Role of Low-Level Clouds in the Accelerated Warming of the Great Lakes - A Dual Observational and Regional Modeling Assessment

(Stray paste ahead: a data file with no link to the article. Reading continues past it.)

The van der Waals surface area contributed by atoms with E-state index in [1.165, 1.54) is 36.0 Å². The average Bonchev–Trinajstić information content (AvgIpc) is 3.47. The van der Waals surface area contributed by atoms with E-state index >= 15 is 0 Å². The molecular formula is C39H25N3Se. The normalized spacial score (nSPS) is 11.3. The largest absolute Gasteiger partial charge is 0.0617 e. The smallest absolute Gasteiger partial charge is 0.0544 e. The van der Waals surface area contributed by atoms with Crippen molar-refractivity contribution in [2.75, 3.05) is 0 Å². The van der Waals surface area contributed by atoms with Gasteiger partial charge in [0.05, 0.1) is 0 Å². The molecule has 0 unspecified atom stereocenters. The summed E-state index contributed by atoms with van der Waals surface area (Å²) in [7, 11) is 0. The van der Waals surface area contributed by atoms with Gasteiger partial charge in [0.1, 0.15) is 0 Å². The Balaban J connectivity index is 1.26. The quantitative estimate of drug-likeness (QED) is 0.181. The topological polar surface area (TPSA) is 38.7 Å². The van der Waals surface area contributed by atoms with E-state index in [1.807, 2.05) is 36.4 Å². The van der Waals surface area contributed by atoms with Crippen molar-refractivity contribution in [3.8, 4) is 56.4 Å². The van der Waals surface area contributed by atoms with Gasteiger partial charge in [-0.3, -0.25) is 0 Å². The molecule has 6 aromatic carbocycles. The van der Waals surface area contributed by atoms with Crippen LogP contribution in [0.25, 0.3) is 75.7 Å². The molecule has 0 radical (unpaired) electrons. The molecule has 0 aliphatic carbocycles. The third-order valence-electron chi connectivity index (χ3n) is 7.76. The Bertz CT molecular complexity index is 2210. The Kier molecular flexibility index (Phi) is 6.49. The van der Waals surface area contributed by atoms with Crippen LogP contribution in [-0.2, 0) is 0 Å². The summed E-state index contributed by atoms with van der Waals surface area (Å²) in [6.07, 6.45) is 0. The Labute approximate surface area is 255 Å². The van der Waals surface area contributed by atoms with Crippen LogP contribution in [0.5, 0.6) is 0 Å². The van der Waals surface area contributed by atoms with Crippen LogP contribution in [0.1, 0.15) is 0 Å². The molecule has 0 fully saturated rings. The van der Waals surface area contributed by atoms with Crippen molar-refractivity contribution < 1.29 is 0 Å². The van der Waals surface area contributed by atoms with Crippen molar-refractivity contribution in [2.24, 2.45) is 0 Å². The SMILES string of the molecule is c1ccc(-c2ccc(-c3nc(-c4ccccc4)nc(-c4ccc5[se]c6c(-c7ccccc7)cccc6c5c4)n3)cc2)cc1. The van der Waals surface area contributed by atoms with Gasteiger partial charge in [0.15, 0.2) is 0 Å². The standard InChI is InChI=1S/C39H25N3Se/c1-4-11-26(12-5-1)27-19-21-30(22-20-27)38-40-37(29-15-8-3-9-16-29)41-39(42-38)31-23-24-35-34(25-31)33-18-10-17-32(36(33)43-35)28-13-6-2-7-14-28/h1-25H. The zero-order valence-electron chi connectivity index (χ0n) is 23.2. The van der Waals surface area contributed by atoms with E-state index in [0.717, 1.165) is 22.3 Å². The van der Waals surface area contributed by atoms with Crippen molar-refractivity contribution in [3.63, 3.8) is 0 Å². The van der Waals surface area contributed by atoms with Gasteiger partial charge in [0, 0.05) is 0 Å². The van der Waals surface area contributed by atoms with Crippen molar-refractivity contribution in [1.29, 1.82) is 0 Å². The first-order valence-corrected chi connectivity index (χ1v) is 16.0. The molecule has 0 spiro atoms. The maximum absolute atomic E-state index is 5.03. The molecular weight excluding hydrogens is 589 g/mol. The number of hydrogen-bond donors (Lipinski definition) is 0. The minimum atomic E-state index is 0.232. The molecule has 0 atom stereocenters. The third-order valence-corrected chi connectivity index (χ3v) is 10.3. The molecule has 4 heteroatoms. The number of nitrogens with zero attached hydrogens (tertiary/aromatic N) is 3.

This is a study of the warming trends in surface temperatures of the Great Lakes since the mid-1980s. Great Lakes surface temperature trends have been upward during this period in all seasons, especially in summer, and the summer surface temperatures in lakes Huron and Michigan have increased by 4 degrees Celsius. This rate of warming, in excess of 1.3C per decade, is greater by a factor of 10 than regional surface air temperature trends over the same period. The warming of the lakes has a number of consequences, including a reduction in lake level due to evaporation, which historically has been a second-order effect compared to rainfall variations but has recently become comparable in magnitude due to the higher temperatures. The prevailing hypothesis for the rapid warming is that reduced winter ice cover leads to earlier springtime stratification and an increase in the number of heating days through the summer, thereby accounting for the large trend in warm season temperature. But the impact reduced ice cover may not be sufficient to account for the observed warming without additional amplifying mechanisms. Research conducted in this project tests the hypothesis that the temperature increase is amplified by feedbacks involving fog and low cloud cover, in which warmer lake temperatures lead to reductions in fog and low cloud, which in turn expose lake surfaces to increased insolation. The impact of changes in fog and low cloud, as well as other warming mechanisms, will be examined using a suite of numerical modeling simulations. Expected outcomes of the research are 1) the identification of various factors that are driving the observed water-surface temperature increases in all of the Great Lakes; 2) estimation of future water-surface temperature increases; 3) assessment of current and future lake-level decreases which will result from increased evaporation; 4) identification of regional climate impacts stemming from global warming induced changes in the Great Lakes' behavior. The work will have broader impacts beyond the scientific questions addressed. Warming lake temperatures have a number of undersirable consequences for the Great Lakes ecosystem and fisheries, including excessive primary production, algal blooms, and consequent hypoxia as excess organic matter decomposes. These effects are associated with "dead zones" and fish kills. The Principal Investigators are active members of the Wisconsin Initiative on Climate Change Impacts (WICCI) and pledge to share their findings with relevant working groups of WICCI including the Coastal Communities, Water Resources, and Coldwater Fish Working Groups. In addition, the project supports and trains two graduate students and a postdoc, thereby providing for the next generation of researchers in this area.